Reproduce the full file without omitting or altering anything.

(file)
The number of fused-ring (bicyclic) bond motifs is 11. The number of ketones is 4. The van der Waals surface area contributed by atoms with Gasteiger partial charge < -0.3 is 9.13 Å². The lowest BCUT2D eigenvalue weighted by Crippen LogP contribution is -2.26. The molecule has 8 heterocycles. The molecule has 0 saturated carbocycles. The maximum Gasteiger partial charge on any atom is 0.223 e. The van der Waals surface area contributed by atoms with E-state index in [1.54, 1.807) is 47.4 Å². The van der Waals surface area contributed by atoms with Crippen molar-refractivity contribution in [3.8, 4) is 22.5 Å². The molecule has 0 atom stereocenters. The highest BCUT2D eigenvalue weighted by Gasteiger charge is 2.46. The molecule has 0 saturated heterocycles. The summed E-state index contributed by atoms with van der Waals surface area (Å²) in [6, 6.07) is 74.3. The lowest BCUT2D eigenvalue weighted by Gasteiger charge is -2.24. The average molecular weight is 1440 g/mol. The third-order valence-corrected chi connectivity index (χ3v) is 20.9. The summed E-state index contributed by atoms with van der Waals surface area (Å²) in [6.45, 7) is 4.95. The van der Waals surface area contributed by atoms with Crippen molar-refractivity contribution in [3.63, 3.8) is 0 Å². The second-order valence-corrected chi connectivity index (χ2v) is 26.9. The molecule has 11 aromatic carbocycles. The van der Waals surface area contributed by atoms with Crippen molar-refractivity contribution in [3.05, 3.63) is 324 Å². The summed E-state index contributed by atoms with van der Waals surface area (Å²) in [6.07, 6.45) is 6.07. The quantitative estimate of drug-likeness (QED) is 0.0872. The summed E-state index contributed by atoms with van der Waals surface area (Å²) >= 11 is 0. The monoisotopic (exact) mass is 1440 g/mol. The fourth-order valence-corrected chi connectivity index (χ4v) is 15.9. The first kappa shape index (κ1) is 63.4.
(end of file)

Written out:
The number of fused-ring (bicyclic) bond motifs is 11. The number of ketones is 4. The van der Waals surface area contributed by atoms with Gasteiger partial charge < -0.3 is 9.13 Å². The lowest BCUT2D eigenvalue weighted by Crippen LogP contribution is -2.26. The molecule has 8 heterocycles. The molecule has 0 saturated carbocycles. The maximum Gasteiger partial charge on any atom is 0.223 e. The van der Waals surface area contributed by atoms with E-state index in [1.54, 1.807) is 47.4 Å². The van der Waals surface area contributed by atoms with Crippen molar-refractivity contribution in [3.8, 4) is 22.5 Å². The molecule has 0 atom stereocenters. The highest BCUT2D eigenvalue weighted by Gasteiger charge is 2.46. The molecule has 0 saturated heterocycles. The summed E-state index contributed by atoms with van der Waals surface area (Å²) in [6, 6.07) is 74.3. The lowest BCUT2D eigenvalue weighted by Gasteiger charge is -2.24. The average molecular weight is 1440 g/mol. The third-order valence-corrected chi connectivity index (χ3v) is 20.9. The summed E-state index contributed by atoms with van der Waals surface area (Å²) in [6.45, 7) is 4.95. The van der Waals surface area contributed by atoms with Crippen molar-refractivity contribution in [3.63, 3.8) is 0 Å². The second-order valence-corrected chi connectivity index (χ2v) is 26.9. The molecule has 11 aromatic carbocycles. The van der Waals surface area contributed by atoms with Crippen molar-refractivity contribution in [3.05, 3.63) is 324 Å². The summed E-state index contributed by atoms with van der Waals surface area (Å²) in [6.07, 6.45) is 6.07. The quantitative estimate of drug-likeness (QED) is 0.0872. The summed E-state index contributed by atoms with van der Waals surface area (Å²) >= 11 is 0. The monoisotopic (exact) mass is 1440 g/mol. The fourth-order valence-corrected chi connectivity index (χ4v) is 15.9. The first kappa shape index (κ1) is 63.4.